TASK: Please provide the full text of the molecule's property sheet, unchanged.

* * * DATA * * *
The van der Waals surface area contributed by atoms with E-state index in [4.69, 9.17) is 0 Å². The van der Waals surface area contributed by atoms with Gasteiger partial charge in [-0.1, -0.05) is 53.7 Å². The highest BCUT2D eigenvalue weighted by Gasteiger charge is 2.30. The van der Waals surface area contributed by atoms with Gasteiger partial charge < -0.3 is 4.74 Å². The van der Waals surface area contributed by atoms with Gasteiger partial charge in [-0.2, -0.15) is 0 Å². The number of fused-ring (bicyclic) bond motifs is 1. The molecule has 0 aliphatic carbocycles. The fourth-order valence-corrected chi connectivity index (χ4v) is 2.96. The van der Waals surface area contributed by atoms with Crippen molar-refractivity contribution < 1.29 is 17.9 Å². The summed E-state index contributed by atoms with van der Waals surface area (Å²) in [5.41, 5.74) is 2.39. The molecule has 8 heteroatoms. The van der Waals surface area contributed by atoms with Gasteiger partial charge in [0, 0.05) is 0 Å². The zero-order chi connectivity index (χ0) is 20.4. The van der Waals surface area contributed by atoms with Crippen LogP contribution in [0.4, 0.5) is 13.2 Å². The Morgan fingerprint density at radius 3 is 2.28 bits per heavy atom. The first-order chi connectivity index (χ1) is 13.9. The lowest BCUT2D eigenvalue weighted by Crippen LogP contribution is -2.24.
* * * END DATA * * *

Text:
The van der Waals surface area contributed by atoms with E-state index in [4.69, 9.17) is 0 Å². The van der Waals surface area contributed by atoms with Gasteiger partial charge in [-0.1, -0.05) is 53.7 Å². The highest BCUT2D eigenvalue weighted by Gasteiger charge is 2.30. The van der Waals surface area contributed by atoms with Gasteiger partial charge < -0.3 is 4.74 Å². The van der Waals surface area contributed by atoms with Gasteiger partial charge in [-0.2, -0.15) is 0 Å². The number of fused-ring (bicyclic) bond motifs is 1. The molecule has 0 aliphatic carbocycles. The fourth-order valence-corrected chi connectivity index (χ4v) is 2.96. The van der Waals surface area contributed by atoms with Crippen molar-refractivity contribution < 1.29 is 17.9 Å². The summed E-state index contributed by atoms with van der Waals surface area (Å²) in [5.41, 5.74) is 2.39. The molecule has 8 heteroatoms. The van der Waals surface area contributed by atoms with Gasteiger partial charge in [0, 0.05) is 0 Å². The zero-order chi connectivity index (χ0) is 20.4. The van der Waals surface area contributed by atoms with Crippen LogP contribution in [0.4, 0.5) is 13.2 Å². The Morgan fingerprint density at radius 3 is 2.28 bits per heavy atom. The first-order chi connectivity index (χ1) is 13.9. The lowest BCUT2D eigenvalue weighted by Crippen LogP contribution is -2.24.